One word that comes up all the time, both in everyday discussions of language and among linguists, is grammar. What is grammar? Grammar is a term we use to describe the rules that describe how a language works as a system.1 It tells us how words and sentences are constructed. The grammar of English, for example, is what tells you that, in the sentence Dogs chase cats, dogs are doing the chasing and, in the sentence Cats chase dogs, that the tables have turned, and the cats are the ones chasing the dogs.
The word "grammar" also has an ordinary, non-technical meaning that many of you may know. Have you ever heard someone tell you that "ending a sentence with a preposition is bad grammar"?
Let's dwell on this for a moment, because it leads to lots of misconceptions about linguistics. For example, in English we have the following two sentences:
- Who did you talk to?
- To whom did you talk?
Both mean the same thing, in the sense that they're both questions asking you to identify the person you were in a conversation with. And if you're a speaker of English, you can likely just as easily understand either of the two. But the sentence Who did you talk to? and others like it often get criticized as using "bad English grammar".
On the linguistic view, this doesn't make sense. For a linguist, a grammar is a system that lets us associate form and meaning. If an English speaker produces the sentence Who did you talk to?, and an English speaker understands it, how can that sentence be contrary to English grammar? The form and meaning have been successfully linked, have they not?
The everyday use of the word "grammar" refers to something else entirely: the system of rules for one particular, high-prestige variety of English. In this variety of English, To whom did you talk? is the preferred way to express the meaning which might just as well have been expressed with Who did you talk to?. In linguistics, we call this kind of grammar a normative or prescriptive grammar. As linguists, we don't spend a great deal of time worrying about prescriptive grammar.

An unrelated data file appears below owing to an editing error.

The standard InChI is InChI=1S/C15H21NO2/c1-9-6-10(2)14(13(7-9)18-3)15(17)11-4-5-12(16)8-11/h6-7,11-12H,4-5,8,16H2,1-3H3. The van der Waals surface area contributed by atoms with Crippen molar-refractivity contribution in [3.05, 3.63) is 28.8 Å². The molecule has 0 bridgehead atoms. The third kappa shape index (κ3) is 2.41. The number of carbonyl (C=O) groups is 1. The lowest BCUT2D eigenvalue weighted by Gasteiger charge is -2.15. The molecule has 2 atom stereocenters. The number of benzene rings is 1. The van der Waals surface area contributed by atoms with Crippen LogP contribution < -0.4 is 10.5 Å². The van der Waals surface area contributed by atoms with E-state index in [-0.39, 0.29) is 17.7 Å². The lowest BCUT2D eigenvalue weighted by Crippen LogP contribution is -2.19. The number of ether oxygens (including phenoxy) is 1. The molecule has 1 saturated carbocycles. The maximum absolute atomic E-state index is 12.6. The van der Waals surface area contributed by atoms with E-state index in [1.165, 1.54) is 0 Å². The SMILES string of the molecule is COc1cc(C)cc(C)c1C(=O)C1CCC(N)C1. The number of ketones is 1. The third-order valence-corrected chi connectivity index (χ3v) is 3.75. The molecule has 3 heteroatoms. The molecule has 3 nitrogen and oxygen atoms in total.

Descriptive grammar and grammaticality
Let's compare this prescriptive dichotomy of "good vs. bad grammar" with a more descriptive one: "grammatical vs ungrammatical".
- Who did you talk to? (grammatical)
- *To did you who talk? (ungrammatical)
In the grammatical sentence, everything is fine and we can complete the association between form and meaning. Or, in other words, this sentence is part of the English language. In the ungrammatical sentence, we cannot complete the association of form and meaning. It comes out as "word salad". English words jumbled up in an order that makes no sense in the grammar of English.
When we study the grammar of a language, what we're often interested in doing is working out the principles which let us distinguish between these two types of sentences.
This is the descriptive grammar that linguists are interested in. As linguists, we are not trying to judge any form of language as better or worse, just reporting what we find in our investigations. This is a natural consequence of the fact that linguistics is the application of scientific methods to the study of language. Science can tell us what's going on but it can't tell us what we should do.